The month of February is chiefly known for Valentine’s Day. On February 14, the western world celebrates their relationship with their significant others. For this reason, we have decided to focus the Monday for Habits posts this month on relationships. Habits are much more than schedules and routines. As I mentioned in my post on getting organized, we must pursue relationships with intentionality, purpose, and perseverance.
During the month of February, we will highlight four relationships you need to develop:
- Get a Pastor (February 6)
- Get a Friend (February 13)
- Get a Disciple (February 20)
- Get a Mentor (February 27)
When I think about the need for a relationship with a pastor, I think about the book of Judges. The people of Israel continually fell into cycles of disobedience followed by judgment because “in those days there was no king in Israel. Everyone did what was right in his own eyes” (Judges 17:6). The people of God need shepherds who will point them to Jesus, walk with them through difficult times, proclaim the Word to them, and equip them for the work of ministry. For this reason, Paul commands Titus to “appoint elders in every town” (Titus 1:5) and such was the example of the early church (Acts 14:23; Acts 20:17ff).
What has God called a pastor to do for you?
1. Find a Pastor who proclaims God’s Word
The Apostle Paul told his protege, Timothy, what his main task and responsibility was as a pastor: “I charge you in the presence of God and of Christ Jesus, who is to judge the living and the dead, and by his appearing and his kingdom: 2 preach the word; be ready in season and out of season; reprove, rebuke, and exhort, with complete patience and teaching” (2 Timothy 4:1-2). Proclaiming the Word of God was the pattern of the apostles: “It is not right that we should give up preaching the word of God to serve tables” (Acts 6:2) It was the pattern of the apostles and imitated by the early church because it is the Word of God that strengthens us in the faith and, more importantly, causes us to persevere in the faith: “And now I commend you to God and to the word of his grace, which is able to build you up and to give you the inheritance among all those who are sanctified” (Acts 20:32).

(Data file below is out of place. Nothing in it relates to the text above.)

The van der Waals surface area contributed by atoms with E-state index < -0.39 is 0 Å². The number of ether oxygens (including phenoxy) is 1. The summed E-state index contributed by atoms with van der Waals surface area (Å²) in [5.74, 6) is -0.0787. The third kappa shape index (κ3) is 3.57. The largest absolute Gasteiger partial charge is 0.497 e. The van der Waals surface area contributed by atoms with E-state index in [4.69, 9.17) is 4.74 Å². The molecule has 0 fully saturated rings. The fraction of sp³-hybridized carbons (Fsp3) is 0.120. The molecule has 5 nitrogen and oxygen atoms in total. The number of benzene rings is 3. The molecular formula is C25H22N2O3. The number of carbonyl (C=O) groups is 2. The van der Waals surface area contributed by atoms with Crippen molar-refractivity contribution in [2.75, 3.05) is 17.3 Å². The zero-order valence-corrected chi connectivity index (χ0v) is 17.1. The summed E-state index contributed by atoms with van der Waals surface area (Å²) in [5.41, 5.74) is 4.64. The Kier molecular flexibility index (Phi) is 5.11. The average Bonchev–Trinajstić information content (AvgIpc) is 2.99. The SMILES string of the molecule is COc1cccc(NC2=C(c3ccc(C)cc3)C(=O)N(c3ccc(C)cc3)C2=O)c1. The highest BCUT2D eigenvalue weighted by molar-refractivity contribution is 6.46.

Sitting under the teaching of a pastor who proclaims “the whole counsel of God” (cf. Acts 20:27; cf. 2 Timothy 3:16-17) is necessary for the health and growth of your soul. You must find a pastor (and a church) who is fully committed to the proclamation of God’s Word week in and week out. Ideally, you will find a pastor committed to the exposition of Scripture—book by book, verse by verse, phrase by phrase. A pastor who is committed to teaching through the entire Bible systematically will help you ensure that he is bringing you the counsel of God and not his own agenda. In other words, he let’s Scripture set the agenda and thereby let’s God’s sufficient word (cf. 2 Pet 1:3) do it’s full work under the guidance of the Holy Spirit (cf. 1 Cor 2). After all, it is the Word of God that is God-breathed and able “to equip us for every good work” and “make us wise for salvation” (2 Tim 3:15-17).
2. Find a Pastor who equips you for ministry
Ephesians 4:11-13 tells us why God gifted men to be pastors who shepherd our souls and teach us God’s word: “11 And he gave the apostles, the prophets, the evangelists, the shepherds and teachers, 12 to equip the saints for the work of ministry, for building up the body of Christ, 13 until we all attain to the unity of the faith and of the knowledge of the Son of God, to mature manhood, to the measure of the stature of the fullness of Christ,…” (Eph 4:11-13). God gifted pastors for another purpose—to make us skilled and fruitful in ministry. Jesus likens his church to a vine that bears fruit (cf. John 15:1-7). That fruit is the good deeds of loving and serving others (cf. Col 1:10). Look for a pastor who is eager to put you to work. Look for a man who serves others, has his hands busy serving others, and who is eager to see his people work and serve alongside him.
3. Find a Pastor who prays for you
We already noted Acts 6:2, where the apostles indicate that they are to prioritize the study of the Word and prayer. A pastor who is dedicated to prayer is a man who is dedicated to the Lord. In fact, a pastor who is dedicated to prayer is a pastor who believes what he preaches. The first response to God’s Word, one might argue, is always to pray. Spurgeon famously said: “I would rather teach one man to pray than teach ten men to preach.” A pastor who prays shows you that he is dependent on God to do what God has promised and that he is not dependent on himself to accomplish what only God can accomplish.
4. Find a Pastor who can and will give you wise counsel